For Want of a Good Joke

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People don’t tell jokes anymore. At least, not the people I am around. Perhaps it is a sign of the times. I’ve heard stand-up comics complain that it is difficult to tell jokes in the current atmosphere, as someone is bound to be offended. I’m not sure that’s true. People are offended if the joke is offensive, but I’ve heard many jokes that made me laugh that seemed innocent enough to me. The problem is, I don’t hear them anymore. I think part of the reason is because jokes are now too long for a person’s attention span. Jokes have been replaced by TikTok videos, which is a perfect demonstration of how entropy increases in the universe.

There is a skill to a good joke-teller and not everyone has it. The best jokesters tell jokes as if they are stories. None of this guy walks into a bar thing. They make the jokes personal, often becoming the butt of the joke to get the laugh. I love listening to a good joke-teller because I like to imagine I can tell jokes pretty well (I am a storyteller after all), but when I heard a really good joke-teller, it’s like sitting at the knees of a professional writer, actor, or anyone who has honed their skills over time.

I have a cousin who is a really good joke-teller. He knows how to do it right, but it has been so long since I’ve seen him, I worry that the jokes won’t seem as good as they used to.

When I was younger, I could spend a good part of an evening with someone swapping jokes back and forth, and laughing the entire time. There is almost nothing that can do more for my state of mind than laughter. Recently I was at a get-together and while there was a lot of funny conversion, there were no jokes.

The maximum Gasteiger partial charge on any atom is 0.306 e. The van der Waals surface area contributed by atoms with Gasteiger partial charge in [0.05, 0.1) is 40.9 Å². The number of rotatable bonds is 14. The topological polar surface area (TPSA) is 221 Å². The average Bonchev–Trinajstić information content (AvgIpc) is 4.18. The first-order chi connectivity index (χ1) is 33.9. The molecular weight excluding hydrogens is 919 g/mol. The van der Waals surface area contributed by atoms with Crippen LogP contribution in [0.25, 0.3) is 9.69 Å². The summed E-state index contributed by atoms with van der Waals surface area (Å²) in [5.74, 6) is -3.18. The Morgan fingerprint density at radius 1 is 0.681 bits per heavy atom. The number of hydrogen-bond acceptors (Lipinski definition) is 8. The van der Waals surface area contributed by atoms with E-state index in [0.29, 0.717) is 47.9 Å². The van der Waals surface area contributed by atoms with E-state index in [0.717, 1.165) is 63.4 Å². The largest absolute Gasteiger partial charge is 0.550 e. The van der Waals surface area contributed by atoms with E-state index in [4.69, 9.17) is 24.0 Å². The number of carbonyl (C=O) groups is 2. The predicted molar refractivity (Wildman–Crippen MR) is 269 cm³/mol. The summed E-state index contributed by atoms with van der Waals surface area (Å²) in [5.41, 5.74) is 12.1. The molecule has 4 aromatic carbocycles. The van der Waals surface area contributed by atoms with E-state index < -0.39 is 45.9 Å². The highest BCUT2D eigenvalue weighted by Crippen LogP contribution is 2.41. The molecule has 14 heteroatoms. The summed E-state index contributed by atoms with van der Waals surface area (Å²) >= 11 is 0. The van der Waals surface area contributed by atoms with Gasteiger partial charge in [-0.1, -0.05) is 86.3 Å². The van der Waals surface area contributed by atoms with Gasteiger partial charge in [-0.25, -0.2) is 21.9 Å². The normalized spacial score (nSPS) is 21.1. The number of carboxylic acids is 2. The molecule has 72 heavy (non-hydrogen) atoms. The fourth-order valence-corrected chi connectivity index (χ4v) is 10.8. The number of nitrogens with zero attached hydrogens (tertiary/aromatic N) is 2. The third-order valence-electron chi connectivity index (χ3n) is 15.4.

What brought this to mind was the punchline to a joke I once heard my mother tell. This was maybe forty years ago. For some reason, the punchline always stuck in my head. I never knew the joke, just the punchline. It didn’t seem like a particular funny punchline either, and that made it all the more curious. What was this joke that belonged to this punchline? The punchline, delivered in a sing-song voice, went something like, “Washing, washing, washing in the Cheer Cheer Cheer. Rinsing, rinsing, rinsing in the clear, clear clear. Looks so nice, smells so–washing, washing, washing in the Cheer Cheer Cheer.”

Over the decades I’ve had this punchline run through my head countless times. It would pop at the oddest moment: during a cultural anthropology final in college; somewhere over the Great Plains on a flight across the country; standing in a vomitorium in the ruins of Miletus in Turkey; or whenever I put a load of laundry in the washing machine. The last time it happened my curiosity got the best of me. I decided to see if Google knew the joke. As it happened, Google knew it. I located it in the Joke Archives, and if you’d like, you can read the entire joke yourself. The version of the punchline in my head is slightly different from the one in the Joke Archives, but it is definitely the joke that goes with the punchline.

This was a rare letdown. The joke wasn’t that funny in my mind. When my mom told the joke, however, I remember her laughter as well as the laughter of the people around her, which just goes to show you why humor is so difficult, and why comedians should be national treasures for their skill.

My own personal favorite joke is a mother-in-law joke. I love my mother-in-law, but in-laws are one of those cultural mines for good jokes. I’m not certain, but I think I might have first come across this joke in one of Isaac Asimov’s volume of humor (he wrote two specifically on jokes and humor). The way I tell it goes like this:

A caveman is sitting by a creek, gnawing on a hunk of mastodon meat, enjoying the rare quiet. After a short time the quiet is broken by a distant shriek and from the direction of his cave, his wife comes running. “Wog! Wog!” she screams, “Come quick! A sabertooth tiger has just chased mother into the cave.” Wog looks up at his wife with mild annoyance, chews of the final remaining piece of meat from the bone, and calmly says, “What do I care what happens to a sabertooth tiger?”

My apologies to all sabertooth tigers out there.

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